28 years old – First role in anime!
I was 28 when I got word that I would be voicing the leading role of Takamiya Honoka in the anime Witch Craft Works! Little by little, I was allowed to take on the challenge of anime and video game works. It was a whole different ballgame from what I’d been used to doing up to that point, and even now I feel like there is something new to learn every day.

29 years old – The lead role in The Heroic Legend of Arslan!
I am honoured to be involved with a work with so much history behind it. It will be my second time voicing the lead role in an anime. As the style and genre of the work is so dissimilar to (Witch Craft Works), the kind of pressure I’m feeling is different. Using the knowledge I have accumulated up until now to face the challenges ahead, I will give my all so that I can grow together with Arslan.

Yuusuke’s FUTURE

30 years old – Regularly landing lead roles
My aim is to get at least one lead per year and at the same time, to not be limited to any particular type of role. I’m particularly bad at voicing sadistic characters so it’d be nice if I could overcome that weakness…(lol). Maybe it’s because I don’t have sadistic tendencies myself that I have trouble with antagonistic roles; I’d really like to become an actor who can turn those weaknesses into strengths.

32 years old – Create my own content
When I see how the actors around me shine so brightly when creating an original work together with their peers, it stirs up my desire to make a stage play or voice drama from scratch. I would like to take on the challenge of writing a screenplay but I feel that I might not have the literary talent for that, so I may be more suited for the role of Chairman, overseeing the overall content creation process. There isn’t any one type of media I would favour; instead, I’d like to explore new avenues.

38 years old – Have a household
Up until now I’ve been focusing single-mindedly on the acting field so I hope that by my late 30s I would be able to find love and get married… (lol). I’d like to be able to allow my parents to enjoy having grandchildren and of course, I’d like to maintain a good public image (lol)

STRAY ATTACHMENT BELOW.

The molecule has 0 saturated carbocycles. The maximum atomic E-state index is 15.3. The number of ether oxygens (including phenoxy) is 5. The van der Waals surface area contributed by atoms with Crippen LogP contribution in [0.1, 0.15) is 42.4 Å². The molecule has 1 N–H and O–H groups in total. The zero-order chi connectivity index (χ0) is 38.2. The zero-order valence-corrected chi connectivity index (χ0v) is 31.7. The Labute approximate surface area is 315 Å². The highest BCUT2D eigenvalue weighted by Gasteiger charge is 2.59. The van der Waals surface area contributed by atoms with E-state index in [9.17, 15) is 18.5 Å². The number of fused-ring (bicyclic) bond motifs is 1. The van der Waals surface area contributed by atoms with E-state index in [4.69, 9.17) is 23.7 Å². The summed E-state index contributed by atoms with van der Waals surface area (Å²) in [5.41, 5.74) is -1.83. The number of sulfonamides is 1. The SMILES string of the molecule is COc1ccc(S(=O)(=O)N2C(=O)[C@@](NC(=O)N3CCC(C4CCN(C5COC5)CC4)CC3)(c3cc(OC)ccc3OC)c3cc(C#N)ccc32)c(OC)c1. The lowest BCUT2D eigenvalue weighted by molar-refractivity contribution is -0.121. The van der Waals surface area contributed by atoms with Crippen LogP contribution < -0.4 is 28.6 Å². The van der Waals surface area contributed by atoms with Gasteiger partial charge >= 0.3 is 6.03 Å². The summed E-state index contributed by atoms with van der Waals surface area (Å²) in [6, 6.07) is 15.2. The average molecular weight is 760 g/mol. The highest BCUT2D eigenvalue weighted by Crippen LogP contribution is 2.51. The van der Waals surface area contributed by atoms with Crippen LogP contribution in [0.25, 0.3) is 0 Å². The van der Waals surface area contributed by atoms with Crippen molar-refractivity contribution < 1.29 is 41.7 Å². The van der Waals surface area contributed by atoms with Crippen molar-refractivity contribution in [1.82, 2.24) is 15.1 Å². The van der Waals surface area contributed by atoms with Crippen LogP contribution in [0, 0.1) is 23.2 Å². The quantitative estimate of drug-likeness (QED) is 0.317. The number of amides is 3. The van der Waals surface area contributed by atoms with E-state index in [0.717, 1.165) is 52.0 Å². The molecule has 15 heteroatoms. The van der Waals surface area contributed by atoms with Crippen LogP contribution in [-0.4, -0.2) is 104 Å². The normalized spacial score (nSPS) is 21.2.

40 years old – Help build the foundations for future generations
I would like to carry out my activities the way the late Nagai Ichiro-san did, always thinking of the seiyuu industry as a whole and paving the way for those who followed in his footsteps.

Lifetime – To live without regrets
I do not know if I will still continue acting in my later years in life. Perhaps, my personal ambitions may change after 20-30 years but I wish to see out the rest of my life without regrets. To be able to do everything that I hope to…that is the kind of life I wish to live.

10 Questions for Kobayashi Yuusuke

Q1. Describe your personality in one phrase.

A: I’ve been trying to keep this in check lately, but I really hate losing! I have my own weak points and when it comes to work I can be really harsh on myself…hmm, maybe I am a masochist? (lol) Normally I selectively use the carrot-and-stick approach to motivate myself but I’m the type of person who if caught in a pinch, can perform beyond my limits…

Q2: What’s your favourite food?

A: I like all kinds of sweets, be it Japanese confectionery or Western desserts! On the other hand I dislike mushrooms..I can’t stand it if there’s even so much of a whiff of shiitake mushrooms, or even a texture similar to it, in a dish.

Q3: What are your hobbies?